It is the human appetite for these types of questions, all of which stretch beyond the obvious, that urges us to confront something inescapable about ourselves. The great philosopher Immanuel Kant claimed that our minds can no more give up asking these kinds of questions than we could give up breathing. It is essentially human. And it’s these questions, he asserted, that are more important to us than any others: Is there a God? Will my soul live beyond my death? What is freedom? It’s part of our nature to wonder about things beyond our immediate experience. There is no shaking off its grip.
The wondering I did on that childhood family road trip led to more wondering. It was really my first experience of taking the world seriously, of taking my life as a human being seriously, and the first step toward becoming a professional philosopher. As a philosopher, I have “permission” to keep asking and wondering about the questions that most of us set aside as young children. It was then that we were the purest we will ever be as wonderers. As we grow up, practical matters invade that purity. Our “where/when/what/why” questions—so genuinely puzzling, thrilling, and hard to answer—are met with understandable exasperation from those around us who have forgotten the delight and power of this kind of pure wonder—or who maybe just want to know what you want for lunch!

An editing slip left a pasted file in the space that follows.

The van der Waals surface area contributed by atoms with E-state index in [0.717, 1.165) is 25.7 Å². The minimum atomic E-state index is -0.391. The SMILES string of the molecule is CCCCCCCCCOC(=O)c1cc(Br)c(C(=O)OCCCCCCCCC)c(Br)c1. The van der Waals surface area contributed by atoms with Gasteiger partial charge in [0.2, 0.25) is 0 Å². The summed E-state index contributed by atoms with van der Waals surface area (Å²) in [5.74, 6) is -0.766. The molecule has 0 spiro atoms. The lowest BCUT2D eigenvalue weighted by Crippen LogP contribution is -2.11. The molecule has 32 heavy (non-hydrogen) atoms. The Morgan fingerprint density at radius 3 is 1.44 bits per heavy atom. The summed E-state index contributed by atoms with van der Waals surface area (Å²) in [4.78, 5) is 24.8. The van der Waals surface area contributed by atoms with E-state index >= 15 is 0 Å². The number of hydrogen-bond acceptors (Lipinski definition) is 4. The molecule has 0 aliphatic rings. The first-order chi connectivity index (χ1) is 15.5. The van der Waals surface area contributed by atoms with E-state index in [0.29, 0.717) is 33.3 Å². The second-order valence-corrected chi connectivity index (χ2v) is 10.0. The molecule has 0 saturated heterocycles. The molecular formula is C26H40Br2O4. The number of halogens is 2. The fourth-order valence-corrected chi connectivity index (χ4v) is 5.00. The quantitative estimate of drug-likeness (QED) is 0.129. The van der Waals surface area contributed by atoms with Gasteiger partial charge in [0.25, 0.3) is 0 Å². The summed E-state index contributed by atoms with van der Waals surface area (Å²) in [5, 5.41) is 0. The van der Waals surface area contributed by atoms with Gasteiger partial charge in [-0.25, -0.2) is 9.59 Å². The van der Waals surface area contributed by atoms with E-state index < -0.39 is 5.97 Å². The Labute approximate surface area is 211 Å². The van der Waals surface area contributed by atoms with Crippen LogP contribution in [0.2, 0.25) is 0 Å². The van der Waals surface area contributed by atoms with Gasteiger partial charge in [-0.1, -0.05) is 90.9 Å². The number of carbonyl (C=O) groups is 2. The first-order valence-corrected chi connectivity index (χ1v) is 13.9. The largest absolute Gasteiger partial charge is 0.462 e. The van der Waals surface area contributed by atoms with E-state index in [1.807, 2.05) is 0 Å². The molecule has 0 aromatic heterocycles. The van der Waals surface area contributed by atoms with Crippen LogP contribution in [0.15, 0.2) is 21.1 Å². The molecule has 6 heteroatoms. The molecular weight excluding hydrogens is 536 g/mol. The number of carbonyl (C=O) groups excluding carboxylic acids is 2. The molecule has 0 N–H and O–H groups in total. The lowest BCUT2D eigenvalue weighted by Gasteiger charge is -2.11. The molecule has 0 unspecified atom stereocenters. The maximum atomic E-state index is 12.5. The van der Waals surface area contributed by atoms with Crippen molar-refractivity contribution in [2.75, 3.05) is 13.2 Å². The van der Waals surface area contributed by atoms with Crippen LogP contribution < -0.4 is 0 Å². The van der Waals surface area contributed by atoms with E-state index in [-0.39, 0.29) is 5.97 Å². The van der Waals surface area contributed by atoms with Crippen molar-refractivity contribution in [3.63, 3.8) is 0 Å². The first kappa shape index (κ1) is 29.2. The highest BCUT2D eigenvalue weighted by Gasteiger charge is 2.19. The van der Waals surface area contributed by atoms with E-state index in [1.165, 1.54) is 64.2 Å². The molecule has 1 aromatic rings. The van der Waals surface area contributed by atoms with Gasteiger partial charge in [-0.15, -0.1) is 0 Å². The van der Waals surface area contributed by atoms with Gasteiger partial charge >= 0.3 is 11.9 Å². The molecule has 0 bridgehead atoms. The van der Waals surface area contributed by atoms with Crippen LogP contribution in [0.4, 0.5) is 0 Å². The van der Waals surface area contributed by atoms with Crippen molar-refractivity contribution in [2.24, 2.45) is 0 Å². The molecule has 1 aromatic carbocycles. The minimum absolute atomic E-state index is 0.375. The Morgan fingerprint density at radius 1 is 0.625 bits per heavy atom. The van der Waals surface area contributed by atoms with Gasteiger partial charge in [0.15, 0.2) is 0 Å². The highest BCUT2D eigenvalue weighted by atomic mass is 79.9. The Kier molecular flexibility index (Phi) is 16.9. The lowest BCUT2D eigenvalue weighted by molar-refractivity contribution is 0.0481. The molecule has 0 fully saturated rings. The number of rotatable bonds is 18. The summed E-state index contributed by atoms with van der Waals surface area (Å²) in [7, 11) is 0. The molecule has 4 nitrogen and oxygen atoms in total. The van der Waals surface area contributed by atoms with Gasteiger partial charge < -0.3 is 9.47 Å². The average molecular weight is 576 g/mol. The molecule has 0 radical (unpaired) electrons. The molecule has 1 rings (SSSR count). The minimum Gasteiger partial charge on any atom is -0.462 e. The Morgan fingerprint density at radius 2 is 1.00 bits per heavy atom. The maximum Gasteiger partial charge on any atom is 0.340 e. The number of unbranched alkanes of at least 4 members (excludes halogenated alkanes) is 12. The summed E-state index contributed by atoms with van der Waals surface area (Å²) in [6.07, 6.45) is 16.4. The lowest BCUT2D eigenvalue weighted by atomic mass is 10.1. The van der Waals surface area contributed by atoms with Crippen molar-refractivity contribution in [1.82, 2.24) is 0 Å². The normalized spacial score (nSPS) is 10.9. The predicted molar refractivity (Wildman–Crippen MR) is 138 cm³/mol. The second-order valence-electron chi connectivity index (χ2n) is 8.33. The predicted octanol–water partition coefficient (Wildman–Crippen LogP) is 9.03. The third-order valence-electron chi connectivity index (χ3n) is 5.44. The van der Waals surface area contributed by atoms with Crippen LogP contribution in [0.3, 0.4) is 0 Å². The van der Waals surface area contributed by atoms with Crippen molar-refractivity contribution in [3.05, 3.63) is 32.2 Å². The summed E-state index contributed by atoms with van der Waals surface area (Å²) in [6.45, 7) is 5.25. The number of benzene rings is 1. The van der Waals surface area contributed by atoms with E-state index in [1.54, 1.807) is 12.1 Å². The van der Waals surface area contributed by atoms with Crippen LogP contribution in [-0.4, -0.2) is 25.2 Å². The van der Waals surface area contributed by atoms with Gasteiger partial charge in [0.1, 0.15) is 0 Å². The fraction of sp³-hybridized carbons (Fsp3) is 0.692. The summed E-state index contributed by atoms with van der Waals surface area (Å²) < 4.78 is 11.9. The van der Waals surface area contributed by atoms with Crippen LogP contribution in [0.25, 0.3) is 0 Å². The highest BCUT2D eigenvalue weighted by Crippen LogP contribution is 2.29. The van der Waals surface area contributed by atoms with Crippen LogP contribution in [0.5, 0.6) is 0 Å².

Think about a particular kind of question that small children ask: Where was I before I was in your tummy? If I lost my arm, would I still be me? When Spot died, did he go to be with Grandma? If God made everything, who made God? Where is hell? Why do I have to share? These are what philosophers call metaphysical questions—questions of personal identity, immortality, first causes, the existence of immaterial things/places, the foundations of moral obligations, and the like. Each concerns the reality of something that is partly beyond the direct experience of our senses. Our approach to this kind of question is different from our approach to a question from our child such as, Why should I take a bath? Metaphysical questions concern the nature of existence at a different level from mere bodily existence. They are about things we wonder and worry about, yet struggle to find answers to.
But what does it mean to “wonder” about something? When we wonder about something, we have questions about that something that are not easily answered. Getting to an even remotely satisfying answer seems to demand some real effort. In other words, we need to think about it, to search for answers which are hard to find.